“The Ethics of Novel Therapeutic Applications of Deep Brain Stimulation”
Deep brain stimulation (DBS) is a neurosurgical procedure that has been used to ameliorate motor symptoms associated with neurological conditions such as Parkinson’s disease. Following its success in this regard, DBS has been increasingly considered as a treatment for psychiatric disorders including obsessive-compulsive-disorder,depression, anorexia nervosa, schizophrenia, and addiction. As well as promising beneficial treatment outcomes, the use of DBS in psychiatry might also provide researchers with insights into the neurological mechanisms underlying psychiatric disorders. Although this is an important development, the use of DBS in psychiatry raises ethical issues that are distinct from those raised by its use in the treatment of non-psychiatric neurological conditions, due to the diminished decision-making competence amongst many psychiatric patients, and the effects that psychiatric disorders often have on the patient’s self-conception and values, effects that DBS may exacerbate. The disturbing historical abuses of neurosurgery in psychiatry also suggest that it is imperative to develop adequate ethical guidelines for the use of DBS in this context.
In this Wellcome Trust funded project, I aim to provide a comprehensive study of the ethics of novel therapeutic applications of DBS, and to develop policy recommendations and ethical guidelines for its use. I seek to address the ethical issues alluded to above by focusing on questions pertaining to the following interrelated four core themes:
- Authenticity and Personal Identity
- The Significance Of Consent and Weighing Risks
- The Research Ethics Paradigm
- Distributive Justice and Resource Allocation
Interventions that act directly on the brain, or ‘neurointerventions’, are increasingly being used or advocated for crime prevention. For instance, drugs that attenuate sexual desire are sometimes used to prevent recidivism in sex offenders, while drug-based treatments for substance abuse have been used to reduce addiction-related offending.
Recent scientific developments suggest that the range of neurointerventions capable of preventing criminal offending may eventually expand to include, for example, drugs capable of reducing aggression or enhancing empathy.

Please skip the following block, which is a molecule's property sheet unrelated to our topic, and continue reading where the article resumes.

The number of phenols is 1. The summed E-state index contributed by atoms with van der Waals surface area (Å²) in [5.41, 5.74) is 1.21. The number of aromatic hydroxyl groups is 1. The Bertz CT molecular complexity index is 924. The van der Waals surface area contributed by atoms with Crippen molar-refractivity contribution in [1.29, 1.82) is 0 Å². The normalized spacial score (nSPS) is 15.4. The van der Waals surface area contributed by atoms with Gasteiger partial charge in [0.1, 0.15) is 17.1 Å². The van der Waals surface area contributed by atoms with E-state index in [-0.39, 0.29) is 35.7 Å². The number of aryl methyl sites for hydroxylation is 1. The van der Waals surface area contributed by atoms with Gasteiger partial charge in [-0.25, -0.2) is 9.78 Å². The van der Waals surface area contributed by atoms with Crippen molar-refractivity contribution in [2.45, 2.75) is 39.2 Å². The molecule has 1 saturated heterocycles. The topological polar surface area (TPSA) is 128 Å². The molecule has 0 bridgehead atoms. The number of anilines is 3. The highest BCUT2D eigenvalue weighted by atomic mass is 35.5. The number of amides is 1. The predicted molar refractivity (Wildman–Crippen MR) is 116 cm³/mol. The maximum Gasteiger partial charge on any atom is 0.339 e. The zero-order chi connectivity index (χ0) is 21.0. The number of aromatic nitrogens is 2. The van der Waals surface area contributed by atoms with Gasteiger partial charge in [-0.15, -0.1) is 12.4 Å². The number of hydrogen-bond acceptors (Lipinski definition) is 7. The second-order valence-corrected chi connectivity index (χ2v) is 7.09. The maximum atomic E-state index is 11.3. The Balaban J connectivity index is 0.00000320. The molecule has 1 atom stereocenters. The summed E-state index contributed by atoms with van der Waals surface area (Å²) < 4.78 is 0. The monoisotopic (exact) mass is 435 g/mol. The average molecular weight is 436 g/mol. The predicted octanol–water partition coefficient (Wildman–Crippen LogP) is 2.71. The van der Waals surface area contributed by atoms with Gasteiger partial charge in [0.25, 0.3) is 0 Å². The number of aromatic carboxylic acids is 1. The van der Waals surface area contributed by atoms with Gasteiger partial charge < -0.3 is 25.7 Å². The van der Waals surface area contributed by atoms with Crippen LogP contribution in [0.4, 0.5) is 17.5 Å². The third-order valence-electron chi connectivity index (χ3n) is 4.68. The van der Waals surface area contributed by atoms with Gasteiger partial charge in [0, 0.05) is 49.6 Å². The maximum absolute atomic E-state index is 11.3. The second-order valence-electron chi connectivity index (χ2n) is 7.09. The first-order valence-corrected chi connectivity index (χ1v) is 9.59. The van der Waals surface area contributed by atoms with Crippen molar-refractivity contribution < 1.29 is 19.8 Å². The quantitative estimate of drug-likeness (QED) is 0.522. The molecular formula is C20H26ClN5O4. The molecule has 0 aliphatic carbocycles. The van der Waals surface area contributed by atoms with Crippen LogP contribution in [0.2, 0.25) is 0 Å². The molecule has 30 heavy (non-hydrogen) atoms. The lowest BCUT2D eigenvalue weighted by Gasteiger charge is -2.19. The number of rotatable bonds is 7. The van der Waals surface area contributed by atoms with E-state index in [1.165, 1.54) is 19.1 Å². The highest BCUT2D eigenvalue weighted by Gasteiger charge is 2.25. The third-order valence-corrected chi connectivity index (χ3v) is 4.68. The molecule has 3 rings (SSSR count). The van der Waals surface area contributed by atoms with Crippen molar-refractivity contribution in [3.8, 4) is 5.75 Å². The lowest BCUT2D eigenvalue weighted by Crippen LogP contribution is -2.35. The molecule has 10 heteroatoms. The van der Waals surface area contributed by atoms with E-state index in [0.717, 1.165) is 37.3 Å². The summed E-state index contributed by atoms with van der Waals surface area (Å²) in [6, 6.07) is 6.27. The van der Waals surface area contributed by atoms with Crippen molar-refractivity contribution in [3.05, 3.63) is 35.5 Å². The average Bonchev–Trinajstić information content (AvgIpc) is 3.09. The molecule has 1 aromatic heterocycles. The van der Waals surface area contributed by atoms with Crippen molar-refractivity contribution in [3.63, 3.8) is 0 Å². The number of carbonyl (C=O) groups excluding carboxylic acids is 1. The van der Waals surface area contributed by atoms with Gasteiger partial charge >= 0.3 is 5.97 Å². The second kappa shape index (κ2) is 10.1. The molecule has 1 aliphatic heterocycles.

In this Wellcome Trust-funded project, we are investigating ethical questions raised by the use of such interventions to prevent criminal offending, focusing particularly on cases where they are imposed on convicted offenders as part of a criminal sentence or as a condition of parole. On the one hand, there seems to be at least some reason to support the use of neurointerventions in this way, since there is a clear need for new means of preventing crime. Traditional means of crime prevention, such as incarceration, are frequently ineffective and can have serious negative side-effects; neurointervention may increasingly seem, and sometimes be, a more effective and humane alternative. On the other hand, neurointerventions can be highly intrusive and may threaten fundamental human values, such as bodily integrity and freedom of thought. In addition, humanity has a track record of misguided and unwarrantedly coercive use of psychosurgery and other neurotechnological ‘solutions’ to criminality.
We are deploying philosophical methods and recent thinking on autonomy, coercion, mental integrity and moral liability to answer two over-arching questions
- When, if ever, may the state force neurointerventions on criminal offenders?
- When, if ever, may the state offer neurointerventions to criminal offenders?
We plan also to examine how our answers to these questions bear on the use of neurointerventions to prevent offending in individuals who have not previously offended, but are thought to be at high risk of doing so.
A recent publication from this project: Pugh J, Maslen H, “‘Drugs That Make You Feel Bad’? Remorse-Based Mitigation and Neurointerventions”, Criminal Law and Philosophy, Online First.